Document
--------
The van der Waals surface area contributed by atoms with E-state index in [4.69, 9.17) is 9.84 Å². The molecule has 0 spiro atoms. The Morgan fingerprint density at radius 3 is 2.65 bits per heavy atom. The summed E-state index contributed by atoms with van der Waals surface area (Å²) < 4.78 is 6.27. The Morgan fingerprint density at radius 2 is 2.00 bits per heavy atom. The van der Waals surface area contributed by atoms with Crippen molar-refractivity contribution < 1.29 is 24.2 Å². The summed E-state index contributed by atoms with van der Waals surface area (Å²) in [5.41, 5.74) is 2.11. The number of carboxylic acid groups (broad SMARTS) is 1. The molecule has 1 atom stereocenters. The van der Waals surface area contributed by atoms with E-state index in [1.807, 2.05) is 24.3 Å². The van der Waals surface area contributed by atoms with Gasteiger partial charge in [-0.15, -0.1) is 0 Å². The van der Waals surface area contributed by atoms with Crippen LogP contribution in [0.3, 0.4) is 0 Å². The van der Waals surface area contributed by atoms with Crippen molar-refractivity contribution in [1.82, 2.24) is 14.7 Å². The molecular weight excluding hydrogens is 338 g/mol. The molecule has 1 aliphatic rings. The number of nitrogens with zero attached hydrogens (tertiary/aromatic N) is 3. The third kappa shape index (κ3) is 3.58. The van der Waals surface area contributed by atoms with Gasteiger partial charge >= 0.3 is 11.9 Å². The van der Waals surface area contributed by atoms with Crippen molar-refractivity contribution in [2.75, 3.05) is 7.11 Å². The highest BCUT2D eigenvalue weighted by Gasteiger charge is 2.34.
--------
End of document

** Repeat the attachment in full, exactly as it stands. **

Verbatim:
The van der Waals surface area contributed by atoms with E-state index in [4.69, 9.17) is 9.84 Å². The molecule has 0 spiro atoms. The Morgan fingerprint density at radius 3 is 2.65 bits per heavy atom. The summed E-state index contributed by atoms with van der Waals surface area (Å²) < 4.78 is 6.27. The Morgan fingerprint density at radius 2 is 2.00 bits per heavy atom. The van der Waals surface area contributed by atoms with Crippen molar-refractivity contribution < 1.29 is 24.2 Å². The summed E-state index contributed by atoms with van der Waals surface area (Å²) in [5.41, 5.74) is 2.11. The number of carboxylic acid groups (broad SMARTS) is 1. The molecule has 1 atom stereocenters. The van der Waals surface area contributed by atoms with E-state index in [1.807, 2.05) is 24.3 Å². The van der Waals surface area contributed by atoms with Gasteiger partial charge in [-0.15, -0.1) is 0 Å². The van der Waals surface area contributed by atoms with Crippen LogP contribution in [0.3, 0.4) is 0 Å². The van der Waals surface area contributed by atoms with Crippen molar-refractivity contribution in [1.82, 2.24) is 14.7 Å². The molecular weight excluding hydrogens is 338 g/mol. The molecule has 1 aliphatic rings. The number of nitrogens with zero attached hydrogens (tertiary/aromatic N) is 3. The third kappa shape index (κ3) is 3.58. The van der Waals surface area contributed by atoms with Gasteiger partial charge >= 0.3 is 11.9 Å². The van der Waals surface area contributed by atoms with Crippen molar-refractivity contribution in [2.75, 3.05) is 7.11 Å². The highest BCUT2D eigenvalue weighted by Gasteiger charge is 2.34.